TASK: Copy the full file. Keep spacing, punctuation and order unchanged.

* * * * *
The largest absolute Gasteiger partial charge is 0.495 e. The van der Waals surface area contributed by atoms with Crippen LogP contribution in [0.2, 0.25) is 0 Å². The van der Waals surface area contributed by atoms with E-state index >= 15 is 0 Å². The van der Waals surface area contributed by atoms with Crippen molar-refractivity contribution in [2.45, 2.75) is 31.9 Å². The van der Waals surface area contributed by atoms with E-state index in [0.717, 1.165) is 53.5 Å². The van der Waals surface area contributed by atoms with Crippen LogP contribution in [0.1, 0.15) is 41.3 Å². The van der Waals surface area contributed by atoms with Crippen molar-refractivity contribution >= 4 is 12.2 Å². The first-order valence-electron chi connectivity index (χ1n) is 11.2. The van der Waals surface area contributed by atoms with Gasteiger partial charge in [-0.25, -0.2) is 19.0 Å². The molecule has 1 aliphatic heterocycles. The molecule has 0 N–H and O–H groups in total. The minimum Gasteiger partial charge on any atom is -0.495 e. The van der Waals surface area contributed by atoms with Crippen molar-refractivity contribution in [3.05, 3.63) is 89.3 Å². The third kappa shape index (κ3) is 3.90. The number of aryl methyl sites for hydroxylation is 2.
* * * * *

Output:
The largest absolute Gasteiger partial charge is 0.495 e. The van der Waals surface area contributed by atoms with Crippen LogP contribution in [0.2, 0.25) is 0 Å². The van der Waals surface area contributed by atoms with E-state index >= 15 is 0 Å². The van der Waals surface area contributed by atoms with Crippen molar-refractivity contribution in [2.45, 2.75) is 31.9 Å². The van der Waals surface area contributed by atoms with E-state index in [0.717, 1.165) is 53.5 Å². The van der Waals surface area contributed by atoms with Crippen LogP contribution in [0.1, 0.15) is 41.3 Å². The van der Waals surface area contributed by atoms with Crippen molar-refractivity contribution >= 4 is 12.2 Å². The first-order valence-electron chi connectivity index (χ1n) is 11.2. The van der Waals surface area contributed by atoms with Gasteiger partial charge in [-0.25, -0.2) is 19.0 Å². The molecule has 1 aliphatic heterocycles. The molecule has 0 N–H and O–H groups in total. The minimum Gasteiger partial charge on any atom is -0.495 e. The van der Waals surface area contributed by atoms with Crippen molar-refractivity contribution in [3.05, 3.63) is 89.3 Å². The third kappa shape index (κ3) is 3.90. The number of aryl methyl sites for hydroxylation is 2.